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Tuesday, June 25, 2013

Debate about the science of fluoridation is far from "effectively settled" - Updated

Sir Peter Gluckman: Statement on flouride

Professor Sir Peter Gluckman, KNZM FRSNZ FMedSci FRS
Chief Science Advisor
Media release
12 June 2013
“The science of fluoride in water is effectively settled. It has been one of the most thoroughly worked questions in public health science over many decades,” says Sir Peter Gluckman, the Prime Minister’s Chief Science Advisor.
In a statement released today on the issue of fluoride in public water supplies, Sir Peter reiterates the scientific facts, saying “it is absolutely clear that at doses used in New Zealand to adjust the natural level to one that is consistent with beneficial effects (0.7-1.0mg/litre), there is no health risk from fluoride in the water.”
So why is there any issue at all?
Sir Peter points to the importance of the values debate around fluoridation, but warns that this should not be misrepresented as a scientific debate. 
“An inherent challenge for any public health intervention is the issue of how to balance the common good with individual rights, but this is a question of societal values not science.” Pointing to the similarities with instituting a seatbelt law, he reminds us that while the benefits of wearing a seatbelt had long been proven, whether to apply the science-based knowledge was a question of societal values.
A second values-based concern that the fluoridation issue raises is whether society can accept using food (or in this case water) as a medium for delivering a proven public health intervention. But just as with iodised salt to prevent cretinism and goiter, the scientific debate is closed and it is purely an issue of values.
Sir Peter warns against the misuse or inappropriate and alarmist use of science as a proxy for such values debates. “It is often easier for those seeking to advance values-based concerns to make the science sound scary or more uncertain than it is. Indeed, it becomes a tactic amongst those who become passionate about their cause,” he says. “Such values debates are critical for a healthy democracy, but they cannot proceed usefully if the debate is taken to be about science.”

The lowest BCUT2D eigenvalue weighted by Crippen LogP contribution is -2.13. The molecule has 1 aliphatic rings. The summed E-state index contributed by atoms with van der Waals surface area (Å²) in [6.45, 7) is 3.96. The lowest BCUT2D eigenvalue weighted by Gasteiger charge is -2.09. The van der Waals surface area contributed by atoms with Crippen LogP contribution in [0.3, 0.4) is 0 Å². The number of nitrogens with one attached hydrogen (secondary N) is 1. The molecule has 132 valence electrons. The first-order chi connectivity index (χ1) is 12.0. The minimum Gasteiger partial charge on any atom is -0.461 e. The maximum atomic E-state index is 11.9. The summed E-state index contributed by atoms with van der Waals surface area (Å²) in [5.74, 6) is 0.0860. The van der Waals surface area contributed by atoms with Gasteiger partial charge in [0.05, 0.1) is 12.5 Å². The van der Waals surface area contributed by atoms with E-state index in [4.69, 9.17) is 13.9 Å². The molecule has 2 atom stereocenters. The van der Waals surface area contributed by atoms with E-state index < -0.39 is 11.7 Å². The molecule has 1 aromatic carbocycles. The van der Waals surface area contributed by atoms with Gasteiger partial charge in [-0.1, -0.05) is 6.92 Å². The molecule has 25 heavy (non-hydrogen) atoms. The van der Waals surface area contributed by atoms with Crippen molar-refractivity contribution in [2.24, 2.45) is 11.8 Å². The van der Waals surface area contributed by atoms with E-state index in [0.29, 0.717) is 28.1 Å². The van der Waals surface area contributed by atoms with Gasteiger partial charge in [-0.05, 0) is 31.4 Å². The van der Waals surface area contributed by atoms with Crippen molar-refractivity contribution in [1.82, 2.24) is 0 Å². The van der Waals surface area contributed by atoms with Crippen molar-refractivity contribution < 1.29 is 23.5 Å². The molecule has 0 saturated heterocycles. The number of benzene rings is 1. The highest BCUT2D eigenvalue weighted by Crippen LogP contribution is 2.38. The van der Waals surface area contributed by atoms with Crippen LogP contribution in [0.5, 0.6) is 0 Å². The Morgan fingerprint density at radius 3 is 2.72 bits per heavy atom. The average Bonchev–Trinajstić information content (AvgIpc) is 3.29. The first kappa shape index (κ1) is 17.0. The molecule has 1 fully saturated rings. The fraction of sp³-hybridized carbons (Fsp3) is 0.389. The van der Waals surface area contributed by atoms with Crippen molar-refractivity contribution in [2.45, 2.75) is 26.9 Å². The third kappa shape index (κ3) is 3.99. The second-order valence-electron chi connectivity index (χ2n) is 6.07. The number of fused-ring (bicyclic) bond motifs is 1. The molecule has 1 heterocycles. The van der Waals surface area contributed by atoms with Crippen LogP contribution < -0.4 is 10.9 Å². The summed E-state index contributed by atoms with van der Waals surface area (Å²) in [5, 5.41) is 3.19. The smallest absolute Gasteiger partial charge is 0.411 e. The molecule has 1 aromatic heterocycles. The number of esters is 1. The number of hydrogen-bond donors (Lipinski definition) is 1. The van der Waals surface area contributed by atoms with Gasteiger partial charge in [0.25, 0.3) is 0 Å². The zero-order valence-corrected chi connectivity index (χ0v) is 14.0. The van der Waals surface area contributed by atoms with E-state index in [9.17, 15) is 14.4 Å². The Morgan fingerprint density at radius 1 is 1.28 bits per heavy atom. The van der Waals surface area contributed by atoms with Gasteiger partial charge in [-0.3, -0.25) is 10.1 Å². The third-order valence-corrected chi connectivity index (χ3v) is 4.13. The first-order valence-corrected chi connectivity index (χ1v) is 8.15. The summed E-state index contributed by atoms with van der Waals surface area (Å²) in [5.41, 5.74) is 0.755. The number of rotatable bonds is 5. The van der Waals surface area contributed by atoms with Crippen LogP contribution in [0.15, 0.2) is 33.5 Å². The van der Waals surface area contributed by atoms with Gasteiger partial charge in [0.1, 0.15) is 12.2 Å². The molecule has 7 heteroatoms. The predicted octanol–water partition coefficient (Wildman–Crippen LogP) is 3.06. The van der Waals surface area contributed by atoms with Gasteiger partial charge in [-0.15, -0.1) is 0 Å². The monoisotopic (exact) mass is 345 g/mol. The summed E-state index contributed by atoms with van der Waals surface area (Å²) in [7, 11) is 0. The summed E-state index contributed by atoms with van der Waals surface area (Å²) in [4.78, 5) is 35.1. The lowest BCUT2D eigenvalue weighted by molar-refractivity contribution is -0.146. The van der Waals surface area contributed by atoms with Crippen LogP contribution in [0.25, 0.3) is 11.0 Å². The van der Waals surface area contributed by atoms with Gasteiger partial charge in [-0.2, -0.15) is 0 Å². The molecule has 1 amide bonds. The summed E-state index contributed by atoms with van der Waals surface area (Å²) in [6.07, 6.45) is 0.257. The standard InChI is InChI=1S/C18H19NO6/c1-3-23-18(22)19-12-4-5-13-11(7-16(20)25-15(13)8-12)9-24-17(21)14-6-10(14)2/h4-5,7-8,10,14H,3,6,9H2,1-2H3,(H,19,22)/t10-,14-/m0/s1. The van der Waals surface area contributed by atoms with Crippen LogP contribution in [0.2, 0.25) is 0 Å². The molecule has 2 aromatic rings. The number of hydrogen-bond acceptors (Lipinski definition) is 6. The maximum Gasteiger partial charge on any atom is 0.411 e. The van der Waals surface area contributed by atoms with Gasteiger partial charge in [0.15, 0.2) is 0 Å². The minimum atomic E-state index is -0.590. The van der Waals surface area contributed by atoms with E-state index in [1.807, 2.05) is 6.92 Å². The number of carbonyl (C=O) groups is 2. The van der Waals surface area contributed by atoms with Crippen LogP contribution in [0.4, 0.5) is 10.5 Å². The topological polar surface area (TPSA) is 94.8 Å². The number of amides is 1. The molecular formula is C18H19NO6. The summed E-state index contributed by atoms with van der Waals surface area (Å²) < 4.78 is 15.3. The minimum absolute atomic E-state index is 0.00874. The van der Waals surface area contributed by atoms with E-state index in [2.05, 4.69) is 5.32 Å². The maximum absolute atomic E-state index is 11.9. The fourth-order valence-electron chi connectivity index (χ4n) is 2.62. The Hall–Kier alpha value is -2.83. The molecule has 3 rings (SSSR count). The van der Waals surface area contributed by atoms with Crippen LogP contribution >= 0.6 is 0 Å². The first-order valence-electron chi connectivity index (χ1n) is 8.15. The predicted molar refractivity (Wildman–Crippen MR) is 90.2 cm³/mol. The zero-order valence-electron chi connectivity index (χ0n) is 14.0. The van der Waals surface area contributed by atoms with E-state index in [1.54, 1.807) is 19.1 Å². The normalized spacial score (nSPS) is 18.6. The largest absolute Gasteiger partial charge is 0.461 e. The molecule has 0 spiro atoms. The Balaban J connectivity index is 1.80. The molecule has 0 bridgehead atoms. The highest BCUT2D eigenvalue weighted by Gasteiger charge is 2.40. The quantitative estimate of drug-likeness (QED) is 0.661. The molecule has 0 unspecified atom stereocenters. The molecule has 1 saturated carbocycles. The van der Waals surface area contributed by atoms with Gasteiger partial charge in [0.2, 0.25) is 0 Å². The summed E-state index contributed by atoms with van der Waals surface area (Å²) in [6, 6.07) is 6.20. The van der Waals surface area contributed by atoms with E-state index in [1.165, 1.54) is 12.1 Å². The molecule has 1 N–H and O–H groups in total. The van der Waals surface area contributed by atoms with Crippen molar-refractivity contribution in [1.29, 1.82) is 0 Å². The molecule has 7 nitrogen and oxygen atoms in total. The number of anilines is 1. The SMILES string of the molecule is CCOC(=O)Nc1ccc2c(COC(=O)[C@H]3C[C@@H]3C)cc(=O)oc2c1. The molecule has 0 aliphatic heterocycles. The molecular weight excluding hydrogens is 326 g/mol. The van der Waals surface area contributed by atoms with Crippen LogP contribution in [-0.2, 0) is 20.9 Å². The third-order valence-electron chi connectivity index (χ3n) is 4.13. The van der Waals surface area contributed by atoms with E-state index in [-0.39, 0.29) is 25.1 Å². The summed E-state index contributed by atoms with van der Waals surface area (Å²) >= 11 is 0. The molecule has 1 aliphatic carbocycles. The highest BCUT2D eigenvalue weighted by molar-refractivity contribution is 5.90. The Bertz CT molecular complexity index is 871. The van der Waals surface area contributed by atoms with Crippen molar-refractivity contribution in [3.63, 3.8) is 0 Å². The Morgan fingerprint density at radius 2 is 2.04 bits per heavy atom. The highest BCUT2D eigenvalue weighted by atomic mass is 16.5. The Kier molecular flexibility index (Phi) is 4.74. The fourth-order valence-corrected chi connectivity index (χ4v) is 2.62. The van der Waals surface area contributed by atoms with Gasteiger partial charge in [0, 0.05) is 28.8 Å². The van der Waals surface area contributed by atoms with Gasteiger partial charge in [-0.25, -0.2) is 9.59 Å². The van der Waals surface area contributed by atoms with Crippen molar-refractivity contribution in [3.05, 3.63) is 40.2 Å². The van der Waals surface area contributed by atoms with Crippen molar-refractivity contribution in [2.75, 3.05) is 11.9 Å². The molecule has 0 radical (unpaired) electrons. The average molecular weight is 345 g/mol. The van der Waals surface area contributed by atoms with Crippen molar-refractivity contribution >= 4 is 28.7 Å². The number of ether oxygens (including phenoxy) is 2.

Scientists do not have a privileged position within a values debate beyond clarifying when science is being misused – such debates must be resolved through the political process - whether local or nationally.

Here is the riposte of the Fluoride Action Network
© Scoop Media

I think Professor Gluckman is proving to us that most very good scientists know a heck of a lot about one narrow area of scientific inquiry: It is impossible to be a scientific expert in everything which the science advisor to the Prime Minister presumably is trying to be!  And now Professor Gluckman is an expert on fluoridation which he considers "settled"! Few scientists would ever use such words.  Nothing is ever settled in science - in my opinion anyway.

This Youtube video is about a common form of damage done to teeth by excess fluoride and indicates that the tide may be turning in favour of getting fluoride out of municipal water supplies:

While most of the debate over fluoridation is focused on prevention of tooth decay, sight has been lost of the crucial role of the halides, fluorine, chlorine and bromine and their implication in many diseases, including thyroid disease and cancer such as breast cancer.

These halides dominate their fellow halide, iodine, shoving it out of organs like the thyroid and breast tissues and blocking iodine from attaching to cell receptors.

At the same time, iodine has been as good as completely removed from the modern diet. 90% or more of the New Zealand population are very low in iodine, including most children. Low iodine in the presence of increasing environmental contamination by the other halides (fluorine, clhorine and iodine) are one of the best explanations for the epidemic of thyroid and breast disease, to name a few ailments that may be associated with iodine deficiency. 

Fluorine, chlorine and bromine sit on top of iodine on the periodic table.
My interest in the fluoride debate is not so much about the issue of dental decay but from the study of an echelon of exhausted elite swimmers. The common factor appears to be spending many hours soaking in halides, including fluorine.  In my opinion the practice is distinctly unhealthy.